One of the individuals with whom Kirimli notes Melenevsky met and worked in Istanbul is Israel Helphand, also known as Alexander Parvus. If you’re interested in finding out about Parvus’ impact on Turkish culture and politics, check out Dr. M. Asım Karaömerlioğlu’s ‘Helphand-Parvus and his Impact on Turkish Intellectual Life’ or Dr. Hans-Lukas Kieser’s ‘World War and world revolution: Alexander Helphand-Parvus in Germany and Turkey’. I realize that I’m now a fair bit off track from what I said that this post would be about, so it suffices to say that if you’d like more information about the Union and its role in encourage Ottoman attention towards the Ukrainian struggle, check out Dr. Michael Reynolds’ ‘Buffers Not Brethren: Young Turk Military Policy in the First World War and the Myth of Panturanism’.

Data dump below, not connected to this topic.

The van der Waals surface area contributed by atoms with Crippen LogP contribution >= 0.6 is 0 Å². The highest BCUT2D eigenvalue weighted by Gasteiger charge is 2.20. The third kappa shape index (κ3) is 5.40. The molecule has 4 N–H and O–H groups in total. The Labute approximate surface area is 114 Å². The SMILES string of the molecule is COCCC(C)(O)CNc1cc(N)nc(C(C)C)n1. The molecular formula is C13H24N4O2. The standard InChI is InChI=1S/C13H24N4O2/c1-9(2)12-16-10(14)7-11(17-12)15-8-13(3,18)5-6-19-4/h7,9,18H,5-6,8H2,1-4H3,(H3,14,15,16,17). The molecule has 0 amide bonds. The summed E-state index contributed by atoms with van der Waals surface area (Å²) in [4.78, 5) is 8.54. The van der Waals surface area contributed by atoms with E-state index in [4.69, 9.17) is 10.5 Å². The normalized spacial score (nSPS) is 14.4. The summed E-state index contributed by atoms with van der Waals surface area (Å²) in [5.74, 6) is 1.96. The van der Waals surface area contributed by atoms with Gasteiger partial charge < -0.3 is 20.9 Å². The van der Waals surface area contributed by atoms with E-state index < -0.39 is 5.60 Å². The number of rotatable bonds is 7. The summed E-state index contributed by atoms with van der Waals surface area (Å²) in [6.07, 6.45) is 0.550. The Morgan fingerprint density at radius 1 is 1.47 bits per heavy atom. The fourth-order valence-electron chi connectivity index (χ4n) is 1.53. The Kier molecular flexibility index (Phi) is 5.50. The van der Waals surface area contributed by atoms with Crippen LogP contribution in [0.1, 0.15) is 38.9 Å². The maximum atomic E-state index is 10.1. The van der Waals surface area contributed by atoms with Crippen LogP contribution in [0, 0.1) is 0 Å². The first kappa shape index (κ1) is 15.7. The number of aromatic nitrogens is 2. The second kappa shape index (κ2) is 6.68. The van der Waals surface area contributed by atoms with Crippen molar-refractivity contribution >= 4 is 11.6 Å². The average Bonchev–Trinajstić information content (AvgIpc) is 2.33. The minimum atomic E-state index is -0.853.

Kirimli’s work, however, is a paper that is largely about the role of Ukrainian nationalist agitation in shaping Ottoman participation in the First World War. It also provides important information about publishing and propagandistic activities by the Union while in Istanbul. Apart from the articles listed above, Kirimli points out that Melenevsky and his associates were also active in expounding the Ukrainian cause in Tanin and other papers, and published Ukrainian- and Russian-language materials while in the Well-Protected Domains. He also explores the Makaleler Mecmuası in a bit more detail, which I’ll pick up in a bit.
Finally, Kirimli has another paper looking at Ottoman-Ukrainian relations in the immediate aftermath of the First World War that’s worth looking into for the long durée of this story, entitled ‘Diplomatic Relations between the Ottoman Empire and the Ukrainian Democratic Republic, 1918-1921’. As a final caveat (spoiler alert!), it’s important to point out that this story ends with the First World War, and that the Union for the Liberation of Ukraine shouldn’t be confused with the other Union for the Liberation of Ukraine (Спілка Визволення України), alleged to have existed in the late 1920s according to a 1930 show trial in the Soviet Union.